Synthetic Monitoring

Simulate visitor interaction with your site to monitor the end user experience.

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Simulate visitor interaction

Identify bottlenecks and speed up your website.

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Real User Monitoring

Enhance your site performance with data from actual site visitors

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Real user insights in real time

Know how your site or web app is performing with real user insights

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Infrastructure Monitoring Powered by SolarWinds AppOptics

Instant visibility into servers, virtual hosts, and containerized environments

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Comprehensive set of turnkey infrastructure integrations

Including dozens of AWS and Azure services, container orchestrations like Docker and Kubernetes, and more 

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Application Performance Monitoring Powered by SolarWinds AppOptics

Comprehensive, full-stack visibility, and troubleshooting

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Complete visibility into application issues

Pinpoint the root cause down to a poor-performing line of code

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Log Management and Analytics Powered by SolarWinds Loggly

Integrated, cost-effective, hosted, and scalable full-stack, multi-source log management

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Collect, search, and analyze log data

Quickly jump into the relevant logs to accelerate troubleshooting

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Are there 219,000 websites with expired SSL certificates?

This week Netcraft reported that there are now 1 million websites with valid SSL certificates on the Web. Only certificates issued by trusted third parties were included in this number.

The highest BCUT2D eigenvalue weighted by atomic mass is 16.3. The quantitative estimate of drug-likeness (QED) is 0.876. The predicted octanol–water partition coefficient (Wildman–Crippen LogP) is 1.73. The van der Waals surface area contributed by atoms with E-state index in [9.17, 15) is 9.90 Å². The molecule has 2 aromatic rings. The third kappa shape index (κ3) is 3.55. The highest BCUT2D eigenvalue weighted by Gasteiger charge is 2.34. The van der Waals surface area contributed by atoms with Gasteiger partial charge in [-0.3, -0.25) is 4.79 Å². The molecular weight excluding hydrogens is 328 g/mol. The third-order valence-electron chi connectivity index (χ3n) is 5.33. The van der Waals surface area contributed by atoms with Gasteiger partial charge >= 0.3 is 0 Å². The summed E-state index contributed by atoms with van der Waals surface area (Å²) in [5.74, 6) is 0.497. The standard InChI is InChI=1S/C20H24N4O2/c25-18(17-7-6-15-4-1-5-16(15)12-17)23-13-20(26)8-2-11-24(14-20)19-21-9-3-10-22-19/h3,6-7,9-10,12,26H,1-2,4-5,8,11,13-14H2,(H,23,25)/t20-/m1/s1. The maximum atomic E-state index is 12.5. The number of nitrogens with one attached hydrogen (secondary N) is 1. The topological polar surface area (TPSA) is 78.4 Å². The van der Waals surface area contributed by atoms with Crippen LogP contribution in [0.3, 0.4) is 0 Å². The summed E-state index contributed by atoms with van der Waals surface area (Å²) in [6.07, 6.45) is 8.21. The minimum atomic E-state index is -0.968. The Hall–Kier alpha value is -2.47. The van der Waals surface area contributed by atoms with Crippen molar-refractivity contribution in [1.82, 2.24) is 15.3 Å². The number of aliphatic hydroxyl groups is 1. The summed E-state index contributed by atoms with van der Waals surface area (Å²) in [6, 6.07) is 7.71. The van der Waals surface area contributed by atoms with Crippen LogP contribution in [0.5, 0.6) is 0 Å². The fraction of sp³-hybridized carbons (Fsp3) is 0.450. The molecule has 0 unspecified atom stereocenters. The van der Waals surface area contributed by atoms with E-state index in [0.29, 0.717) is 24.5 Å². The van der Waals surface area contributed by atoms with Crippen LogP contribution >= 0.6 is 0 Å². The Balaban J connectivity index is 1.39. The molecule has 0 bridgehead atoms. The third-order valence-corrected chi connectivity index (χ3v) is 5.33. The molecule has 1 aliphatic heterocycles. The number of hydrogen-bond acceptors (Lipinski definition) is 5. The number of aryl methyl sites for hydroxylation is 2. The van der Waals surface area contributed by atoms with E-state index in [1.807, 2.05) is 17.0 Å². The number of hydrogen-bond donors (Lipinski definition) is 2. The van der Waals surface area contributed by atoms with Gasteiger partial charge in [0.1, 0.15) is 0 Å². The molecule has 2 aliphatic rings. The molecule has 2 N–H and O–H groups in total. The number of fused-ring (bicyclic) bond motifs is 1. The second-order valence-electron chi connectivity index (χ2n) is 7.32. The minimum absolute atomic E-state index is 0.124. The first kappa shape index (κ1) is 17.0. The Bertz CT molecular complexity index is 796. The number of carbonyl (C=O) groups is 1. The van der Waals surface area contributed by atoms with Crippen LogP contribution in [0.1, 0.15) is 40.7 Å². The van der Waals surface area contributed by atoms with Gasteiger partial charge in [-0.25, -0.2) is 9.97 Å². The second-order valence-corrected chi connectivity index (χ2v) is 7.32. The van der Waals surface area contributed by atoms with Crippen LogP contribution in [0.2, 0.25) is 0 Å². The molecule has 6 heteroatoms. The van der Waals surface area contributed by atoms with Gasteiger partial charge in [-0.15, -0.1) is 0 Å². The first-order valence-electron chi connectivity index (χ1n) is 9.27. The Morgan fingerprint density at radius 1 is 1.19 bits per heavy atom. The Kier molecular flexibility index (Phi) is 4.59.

In a study by Venafi from 2007 (referenced here), 18% of the Fortune 1000 websites had expired SSL certificates. If that ratio still holds true, and holds true for the rest of the Web as well, it means that in addition to the 1 million websites with valid SSL certificates there are 219,000 websites with expired SSL certificates.
Even the big guys have on occasion forgotten to keep their SSL certificates up to date. Both Google and Yahoo have had incidents with expired SSL certificates.
18% sounds a bit high to us, but even if we cut the number in half we still end up with more than 100,000 websites that have expired (i.e. invalid) SSL certificates. That’s a lot.

Web browser warnings will scare site visitors away

Considering how strictly new browsers handle invalid or self-signed SSL certificates, (we wrote a widely discussed post about this a while back), this is definitely something to keep in mind if you have a website that makes use of SSL (for example to secure a shopping form or login function).
To keep a long story short: Make sure your SSL certificate is kept up to date or you will see a significant amount of visitors simply flee your site when their browser starts to show warning messages that your site isn’t to be trusted.
Image from the Crystal project.

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